DIY peripherals research

Repurposing Portland stone waste

Author: Marlieke Wijnakker

Novi Limestone Printer

Instead of creating more waste we have to come up with ideas to diminish the existing pile. Quarrying is an inefficient process with most of the waste created going into aggregates. In an effort to sustainably deal with this high amount of valuable limestone waste, Jack Biltcliffe, in collaboration with ASTUDIO and the Portland Sculpture and Quarry Trust developed Novi which is a 3D printer that has been designed specifically for the extrusion of limestone slurry. This idea was developed as part of a major project for an undergraduate degree at Brunel University London.

The primary market for quarried limestone is the architecture industry, which has set high quality standards and requirements for limestone. All Limestones containing natural “faults” become waste. The objective of the project is to reuse this material in order to help with the regeneration project on the Isle of Portland.

It was observed that a fine grain of Limestone would mix with coolant during the stone cutting process to create a limestone slurry which hardens completely and mostly stays bound together. This process can be exploited for paste extrusion and ultimately 3D printing purposes.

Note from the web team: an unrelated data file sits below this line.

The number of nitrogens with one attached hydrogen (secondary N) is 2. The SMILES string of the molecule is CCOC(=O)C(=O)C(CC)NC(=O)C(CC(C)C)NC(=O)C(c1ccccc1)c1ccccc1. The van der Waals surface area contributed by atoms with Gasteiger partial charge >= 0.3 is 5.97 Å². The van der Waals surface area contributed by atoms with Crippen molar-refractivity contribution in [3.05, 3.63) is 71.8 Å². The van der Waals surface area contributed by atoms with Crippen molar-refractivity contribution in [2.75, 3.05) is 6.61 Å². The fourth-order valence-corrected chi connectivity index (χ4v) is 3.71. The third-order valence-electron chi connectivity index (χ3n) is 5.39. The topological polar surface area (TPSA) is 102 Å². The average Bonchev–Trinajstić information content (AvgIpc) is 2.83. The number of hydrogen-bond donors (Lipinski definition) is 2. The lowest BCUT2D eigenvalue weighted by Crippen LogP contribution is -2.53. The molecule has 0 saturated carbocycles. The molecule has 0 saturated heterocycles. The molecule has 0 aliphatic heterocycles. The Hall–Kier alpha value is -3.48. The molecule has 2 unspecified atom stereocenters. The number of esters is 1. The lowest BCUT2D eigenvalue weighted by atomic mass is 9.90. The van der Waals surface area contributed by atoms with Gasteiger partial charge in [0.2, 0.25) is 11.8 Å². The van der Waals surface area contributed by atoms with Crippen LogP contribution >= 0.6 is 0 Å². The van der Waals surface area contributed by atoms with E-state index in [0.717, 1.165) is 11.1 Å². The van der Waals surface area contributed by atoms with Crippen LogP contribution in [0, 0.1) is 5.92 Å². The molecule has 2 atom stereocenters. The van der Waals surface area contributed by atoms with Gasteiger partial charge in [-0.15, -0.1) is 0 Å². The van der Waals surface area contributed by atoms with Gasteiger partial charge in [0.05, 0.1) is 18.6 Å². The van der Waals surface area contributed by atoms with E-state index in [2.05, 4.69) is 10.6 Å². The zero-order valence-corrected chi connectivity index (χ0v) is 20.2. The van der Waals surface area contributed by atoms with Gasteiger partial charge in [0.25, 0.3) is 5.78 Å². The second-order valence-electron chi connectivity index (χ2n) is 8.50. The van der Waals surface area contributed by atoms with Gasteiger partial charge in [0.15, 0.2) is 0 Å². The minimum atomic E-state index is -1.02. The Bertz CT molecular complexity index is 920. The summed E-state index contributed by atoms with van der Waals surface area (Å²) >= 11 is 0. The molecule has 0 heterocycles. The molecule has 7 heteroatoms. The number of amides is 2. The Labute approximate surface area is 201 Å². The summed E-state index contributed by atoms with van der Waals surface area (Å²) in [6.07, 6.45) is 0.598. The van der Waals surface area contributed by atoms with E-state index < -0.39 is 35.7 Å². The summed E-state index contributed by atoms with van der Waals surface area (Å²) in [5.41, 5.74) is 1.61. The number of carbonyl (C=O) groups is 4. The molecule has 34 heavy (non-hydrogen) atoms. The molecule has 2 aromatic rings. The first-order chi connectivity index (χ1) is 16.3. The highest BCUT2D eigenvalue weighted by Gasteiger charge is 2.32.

Testing of the pure limestone prints presented many challenges. For instance, a printed object cracks easily under tension and will, in contact with water, disintegrate back into slurry. Material development through the addition of external compounds into the mix was needed and shows positive results so far.

At first a Mendel90 desktop 3D printer was used, which had been hacked to adapt a 10ml. syringe. As the slurry takes up at least 12 hours to dry the 3D printer cannot be used for long periods of time. Further research into tri axial movement mechanisms was conducted. A robotic arm seemed a great fit because it is versatile.

The SCARA is traditionally used as a pick and place robot in assembly line operations and can use any flat surface as a build platform, moving from one plate to the other. A custom developed SCARA robotic arm called ‘Novi’ was designed.

To allow for bigger prints a larger format paste extruder was developed alongside ‘Novi’. The benefit of continuing to use syringes at this stage is ease of use and the ability to buy multiple syringe bodies which can be filled with different material mixes and used as a cartridge swap system. Initial tests proved difficult as the nozzle would often clog. Once the printer was switched over to an 8mm. nozzle, the limestone printed out quite well.


The aim is to build more ambitious designs and explore other practical applications that could impact the architectural industry.

Source and pictures: Jack Biltcliffe